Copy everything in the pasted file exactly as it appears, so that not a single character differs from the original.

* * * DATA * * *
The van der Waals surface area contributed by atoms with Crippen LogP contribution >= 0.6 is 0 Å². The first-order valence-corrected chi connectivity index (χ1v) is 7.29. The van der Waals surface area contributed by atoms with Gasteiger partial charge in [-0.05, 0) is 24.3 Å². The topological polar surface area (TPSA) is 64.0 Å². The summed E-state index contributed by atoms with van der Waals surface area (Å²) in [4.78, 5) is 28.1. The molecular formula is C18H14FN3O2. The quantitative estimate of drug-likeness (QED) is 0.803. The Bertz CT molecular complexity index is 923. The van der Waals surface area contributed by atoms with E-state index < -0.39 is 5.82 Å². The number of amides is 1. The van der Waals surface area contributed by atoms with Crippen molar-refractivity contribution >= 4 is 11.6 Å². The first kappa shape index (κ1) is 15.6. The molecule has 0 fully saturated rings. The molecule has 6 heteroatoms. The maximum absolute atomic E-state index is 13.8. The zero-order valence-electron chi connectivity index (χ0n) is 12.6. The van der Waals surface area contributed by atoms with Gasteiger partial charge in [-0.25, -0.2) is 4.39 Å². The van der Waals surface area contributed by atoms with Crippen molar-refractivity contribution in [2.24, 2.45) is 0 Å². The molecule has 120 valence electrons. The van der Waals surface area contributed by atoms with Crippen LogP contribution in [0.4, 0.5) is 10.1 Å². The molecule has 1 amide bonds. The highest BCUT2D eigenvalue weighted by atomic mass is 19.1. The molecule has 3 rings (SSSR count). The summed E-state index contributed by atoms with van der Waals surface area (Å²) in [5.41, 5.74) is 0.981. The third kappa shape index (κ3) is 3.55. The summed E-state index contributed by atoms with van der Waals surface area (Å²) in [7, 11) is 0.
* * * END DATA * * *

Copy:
The van der Waals surface area contributed by atoms with Crippen LogP contribution >= 0.6 is 0 Å². The first-order valence-corrected chi connectivity index (χ1v) is 7.29. The van der Waals surface area contributed by atoms with Gasteiger partial charge in [-0.05, 0) is 24.3 Å². The topological polar surface area (TPSA) is 64.0 Å². The summed E-state index contributed by atoms with van der Waals surface area (Å²) in [4.78, 5) is 28.1. The molecular formula is C18H14FN3O2. The quantitative estimate of drug-likeness (QED) is 0.803. The Bertz CT molecular complexity index is 923. The van der Waals surface area contributed by atoms with E-state index < -0.39 is 5.82 Å². The number of amides is 1. The van der Waals surface area contributed by atoms with Crippen molar-refractivity contribution >= 4 is 11.6 Å². The first kappa shape index (κ1) is 15.6. The molecule has 0 fully saturated rings. The molecule has 6 heteroatoms. The maximum absolute atomic E-state index is 13.8. The zero-order valence-electron chi connectivity index (χ0n) is 12.6. The van der Waals surface area contributed by atoms with Gasteiger partial charge in [-0.25, -0.2) is 4.39 Å². The van der Waals surface area contributed by atoms with Crippen molar-refractivity contribution in [2.24, 2.45) is 0 Å². The molecule has 120 valence electrons. The van der Waals surface area contributed by atoms with Crippen LogP contribution in [0.4, 0.5) is 10.1 Å². The molecule has 1 amide bonds. The highest BCUT2D eigenvalue weighted by atomic mass is 19.1. The molecule has 3 rings (SSSR count). The summed E-state index contributed by atoms with van der Waals surface area (Å²) in [5.41, 5.74) is 0.981. The third kappa shape index (κ3) is 3.55. The summed E-state index contributed by atoms with van der Waals surface area (Å²) in [7, 11) is 0.